And the consequences are Scotland is now dying from a different kind of embarrassment…


Mike Smith

Twitter @Mike1874

Sunday, 24 March 2013

The Long Trip to Hampden

Last Sunday, I was looking forward to my second cup final in ten months, having spent decades as a Hearts supporter enjoying only sporadic visits to the National Stadium. So it was that thousands of maroon clad supporters headed to Hampden Park with more expectation than hope given our Scottish Communities League Cup Final opponents were St. Mirren.
My partner, Marion, having felt she missed something by not attending the William Hill Scottish Cup Final demolition of Hibernian last year, accompanied me this time round and we set off from Leith on a cold, dank Sunday morning. However, much in the same way an attempt to rekindle the spark of an old flame can fizzle out like a damp squib, there was something about that day in the middle of March that invoked a feeling of ‘it’s not the same’ right from the off.

For a start the weather was, as we say in Scotland, driech. Dark grey clouds, a stiff breeze and intermittent rain did nothing to enhance the occasion as we set off on the 10.15 train to Glasgow. The fact there were engineering works on the main railway line between Scotland’s capital city and Scotland’s largest city meant the hundreds of Hearts fans aboard, along with the usual Sunday travellers, had to endure the ‘slow train to Glasgow’ which wasn’t going the usual route via Linlithgow and Falkirk, but another route which called at every village and town on the way. We knew we were in for a long day when we started yawning at the train’s second stop on the journey - Edinburgh Park. A trip that usually takes under an hour would take an hour and twenty minutes - although it seemed much longer.

Heavy rain greeted our arrival in Glasgow and, being a Sunday, most of the pubs weren’t open until 12.30 meaning we had time to kill. Of course, I was delighted to accompany Marion to the Buchanan Shopping Centre - I mean who wants to be supping pints of pre cup final ale when one could be looking at clothes in Next and Debenhams…?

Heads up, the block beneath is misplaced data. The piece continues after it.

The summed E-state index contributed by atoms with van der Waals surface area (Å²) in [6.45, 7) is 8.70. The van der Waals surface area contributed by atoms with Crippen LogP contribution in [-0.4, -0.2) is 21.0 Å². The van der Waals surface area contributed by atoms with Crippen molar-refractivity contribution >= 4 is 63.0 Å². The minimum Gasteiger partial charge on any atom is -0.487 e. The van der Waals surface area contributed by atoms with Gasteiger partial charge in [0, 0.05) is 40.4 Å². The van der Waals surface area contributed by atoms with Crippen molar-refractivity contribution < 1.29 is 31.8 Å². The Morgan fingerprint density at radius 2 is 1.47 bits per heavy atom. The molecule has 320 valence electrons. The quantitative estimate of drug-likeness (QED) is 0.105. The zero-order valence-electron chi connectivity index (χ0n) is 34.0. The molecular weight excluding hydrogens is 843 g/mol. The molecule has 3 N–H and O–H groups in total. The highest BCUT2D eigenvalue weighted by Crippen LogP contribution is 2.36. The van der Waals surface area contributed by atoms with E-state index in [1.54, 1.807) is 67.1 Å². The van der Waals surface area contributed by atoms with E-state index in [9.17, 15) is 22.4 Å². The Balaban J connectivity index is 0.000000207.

We did manage a wee drink or two before heading to Hampden but the continual rain was literally a bit of a dampener as we headed to the East Stand and joined the thronging masses of the Hearts support behind the goal. The atmosphere as kick off approached was good but perhaps unsurprisingly, it lacked the intensity of the previous cup final against Hibernian. There was almost a feeling of ‘it’s only St. Mirren and it’s only the Scottish Communities League Cup’, the winning of which would be great to see but there would be no place in next season’s Europa League for doing so. I felt like making this point as the huge Hearts support bellowed out the European song and ‘We’re Going to Europe’ just before kick off.

When Ryan Stevenson put Hearts in front after just ten minutes I was leaping about like a ten year old rather than showing the dignity a 51 year old should be displaying, something the look on my partner’s face appeared to indicate. Most of the other 25,000 Hearts supporters did likewise and it rather shot to pieces the argument that this was a ‘wee cup’ and it didn’t really matter. Hearts in a cup final always matters.

Despite dominating the first half an hour and missing a couple of gilt edged chances, Hearts lost a goal eight minutes before half time and rather capitulated in the second half. Stevenson’s second goal eight minutes before the end of the game gave us hope, albeit of the false variety. We shuffled out of the National Stadium shortly afterwards and filed along patiently in the rain for the train at Mount Florida en route to Glasgow Queen Street via Central Station. The engineering works meant it was Queen Street Low Level, which was rather apt given the mood we were all in.

The train journey back to Auld Reekie was horrendous. Given it was full of Hearts supporters who didn’t feel like hanging around Glasgow longer than was necessary on a wet Sunday evening, the seats were all taken and so Marion and I had to stand all the way back to the capital. Well, not quite all the way - we did get a seat when the train left Edinburgh Park…

The day brought back bitter memories of the last time Hearts played St. Mirren at Hampden Park. The Maroons lost the Scottish Cup semi-final of 1987 to the Paisley Buddies and I had to endure a long, painful trek home to Aberdeen, where I was living at the time. That day, like 17 March 2013, was a depressing one.

Yet, at the end of it all, there was a feeling of a shared experience. The train on the way home was full of Hearts supporters but it was a quiet, if long journey. No one was in the mood to strike up a chorus of Glorious Hearts and the feeling was one of just wanting to get home.

Such is the life of a Hearts supporter. We have more highs and lows than a liftman’s nightmare. From the ecstatic scenes following the 5-1 thrashing of Hibernian last May to the crushing disappointment of losing to St. Mirren last week. I knew that, despite everything that has happened to our club this season, those same fans would go through the same experience all over again in the name of Heart of Midlothian FC.

Follow the Hearts and you can’t go wrong. Well, it does go wrong on occasion. But no matter what, we’ll support you ever more!

Twitter @Mike1874